There’s one in every neighborhood: a house that young, wild-looking people wander in and out of at all hours of the day and night. Boing!, an anarchist collective house located at 608 S. 500 E. in Salt Lake City, is one of these to be sure. Unlike my neighbors’ place that exists exclusively as an unvacuumed, dimly lit diazepam den, the folks at Boing! (with the requisite exclamation point) are busy making shit happen—real positive, feel-good shit—and they want to change your life.

The collective, which celebrated its 10th anniversary earlier this year, is home to an ever-shifting, autonomous army of practical anarchists who use the house as a music venue, a youth hostel, a classroom, a Food Not Bombs kitchen, a computer lab, a free library and a radical infoshop.

Eric Rich, a street musician whose buffalo-heavy beard hangs to his chest, has lived in the collective house for the past seven years. He and the other seven or eight-ish (Rich is reluctant to spit out a hard number) current inhabitants work to create a safe community space where anyone can feel at home.

“We want everyone to have an enriching, full life,” he says, “and that’s what we promote.”

Etta Crowley, another roommate and a spokesperson for Boing!, has lived on and off at the house since its inception. She has seen enthusiasm for the project wax and wane over the years. Having learned that a narrow focus on specific goals is the only way for the collective to accomplish what it wants while maintaining a high level of excitement, this year, the Boing! folks are focusing on perfecting the library and infoshop.

“We’re about to revamp the library a lot,” Crowley says. “We’re having meetings about it, and we’re going to rebuild shelves and create a catalog, one that will work for a long time, and really provide the structure for anyone to plug into. I’m really stoked about that.”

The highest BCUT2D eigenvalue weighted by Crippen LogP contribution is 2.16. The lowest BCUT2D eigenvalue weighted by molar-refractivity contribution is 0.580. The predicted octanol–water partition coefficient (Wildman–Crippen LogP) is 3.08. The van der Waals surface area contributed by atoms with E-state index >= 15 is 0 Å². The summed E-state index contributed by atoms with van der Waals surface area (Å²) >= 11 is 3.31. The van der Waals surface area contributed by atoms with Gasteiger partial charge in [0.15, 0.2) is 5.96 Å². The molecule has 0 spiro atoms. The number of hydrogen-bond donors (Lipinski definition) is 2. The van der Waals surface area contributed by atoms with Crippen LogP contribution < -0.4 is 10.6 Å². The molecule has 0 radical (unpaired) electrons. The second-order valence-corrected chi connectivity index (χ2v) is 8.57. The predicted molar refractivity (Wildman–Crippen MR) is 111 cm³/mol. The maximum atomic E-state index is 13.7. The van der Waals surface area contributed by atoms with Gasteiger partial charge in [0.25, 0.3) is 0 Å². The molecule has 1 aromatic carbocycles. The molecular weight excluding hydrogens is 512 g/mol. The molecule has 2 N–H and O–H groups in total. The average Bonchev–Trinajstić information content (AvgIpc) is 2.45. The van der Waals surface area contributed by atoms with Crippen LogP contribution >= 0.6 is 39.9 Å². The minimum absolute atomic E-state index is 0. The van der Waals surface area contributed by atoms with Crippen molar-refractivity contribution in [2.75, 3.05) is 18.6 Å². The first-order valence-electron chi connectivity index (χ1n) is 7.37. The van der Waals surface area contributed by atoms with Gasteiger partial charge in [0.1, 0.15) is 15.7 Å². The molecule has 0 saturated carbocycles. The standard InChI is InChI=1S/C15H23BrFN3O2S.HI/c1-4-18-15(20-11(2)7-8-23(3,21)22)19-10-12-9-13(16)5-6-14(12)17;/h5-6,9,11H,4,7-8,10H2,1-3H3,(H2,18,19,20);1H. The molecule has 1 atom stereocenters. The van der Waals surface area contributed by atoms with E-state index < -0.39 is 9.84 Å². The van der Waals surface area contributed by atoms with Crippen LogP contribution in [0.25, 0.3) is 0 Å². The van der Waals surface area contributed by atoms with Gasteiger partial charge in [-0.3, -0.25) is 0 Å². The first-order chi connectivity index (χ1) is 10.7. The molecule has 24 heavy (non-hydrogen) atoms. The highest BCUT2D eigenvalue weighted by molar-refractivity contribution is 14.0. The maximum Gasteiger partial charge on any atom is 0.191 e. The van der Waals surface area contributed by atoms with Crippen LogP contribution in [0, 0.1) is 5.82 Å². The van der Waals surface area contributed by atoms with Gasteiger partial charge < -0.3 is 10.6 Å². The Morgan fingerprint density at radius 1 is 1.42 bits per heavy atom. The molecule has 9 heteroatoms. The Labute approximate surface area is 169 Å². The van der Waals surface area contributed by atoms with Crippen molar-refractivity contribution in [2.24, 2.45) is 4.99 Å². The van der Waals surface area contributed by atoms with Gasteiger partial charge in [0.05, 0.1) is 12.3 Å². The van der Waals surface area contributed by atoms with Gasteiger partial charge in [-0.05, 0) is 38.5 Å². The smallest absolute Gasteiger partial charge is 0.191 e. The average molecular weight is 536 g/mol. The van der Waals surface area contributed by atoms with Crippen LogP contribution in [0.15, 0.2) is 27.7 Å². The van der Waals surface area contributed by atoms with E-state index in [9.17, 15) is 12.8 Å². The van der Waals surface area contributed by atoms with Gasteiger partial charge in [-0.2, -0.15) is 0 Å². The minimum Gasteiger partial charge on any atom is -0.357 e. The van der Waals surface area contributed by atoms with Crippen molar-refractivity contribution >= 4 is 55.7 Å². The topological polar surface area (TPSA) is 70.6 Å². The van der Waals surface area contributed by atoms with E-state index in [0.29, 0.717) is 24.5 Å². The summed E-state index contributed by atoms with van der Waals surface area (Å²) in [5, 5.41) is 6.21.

The library, located in the living room of the house, is currently home to over 1,000 books and zines, many of which are not available at the City Library. Guests can check out books for up to a month at a time, without having to show any sort of government-issued identification. Ensuring that the resources continue to expand, the members of the collective also split the cost of monthly subscriptions to PM Press and AK Press, both purveyors of radical reading material.

“If anybody sees something on [the AK and PM websites] that’s coming out that they’re interested in, they can come here and check it out,” says Rich.

At the time of the interview, official hours for the infoshop had not been established, but Rich and Crowley don’t want that to deter people who are interested in the project from stopping by.

“People can just walk right into our living room,” says Rich. “Except we don’t want it to be our living room. It’s an info shop. I encourage people who are interested to just come right in.”

Over the years, Boing! has had a variety of obstacles to overcome, including travelers who outstay their welcome, belligerent drunks and a widespread public misconception about what anarchism actually stands for.

Rich explains, “People abuse the space, and we just have to be positively confrontational. Yes, you can have an anarchist house and have rules. Our house is a sober space, and that’s probably the number one line that people cross over. We have to tell people that if they want to drink, just go somewhere else. People get aggressive sometimes, and it really sucks because we try to provide a place for free shows and free radical information, and it gets abused.”

On the other end of the spectrum, Crowley says there was a time when a straight edge group was angry and confrontational toward the collective. “[The straight edge group] thought that we were just hippies and loved peace, and so we were not the cool kids,” she says. “Within similar circles, there will be weird triangulation around us and creation of some really strange rumors. What I would say to anyone like that is ‘just come over and hang out with us. We’re cool.’”

Despite these occasional setbacks, Boing! is as strong and productive as ever. Crowley attributes the collective’s longevity to the dedication of the inhabitants of the house, a group that she estimates to have included a total of over 100 people throughout the years. 

“One of the perks of having the space being residential in addition to being an infoshop is that the people here split all the costs of living, and that includes the infoshop,” she says. “Even when people lose some interest in maintaining the library, it’s able to stay here and stay open, whereas if it was outside of a residential space, it would probably get shut down because we wouldn’t be able to continue to pay for the space. Because we live here, it stays open.”

For more information and a calendar of events, visit Be sure to check out the hilarious collection of photos of naked anarchists hung on the walls of the upstairs kitchen, if you ever drop by.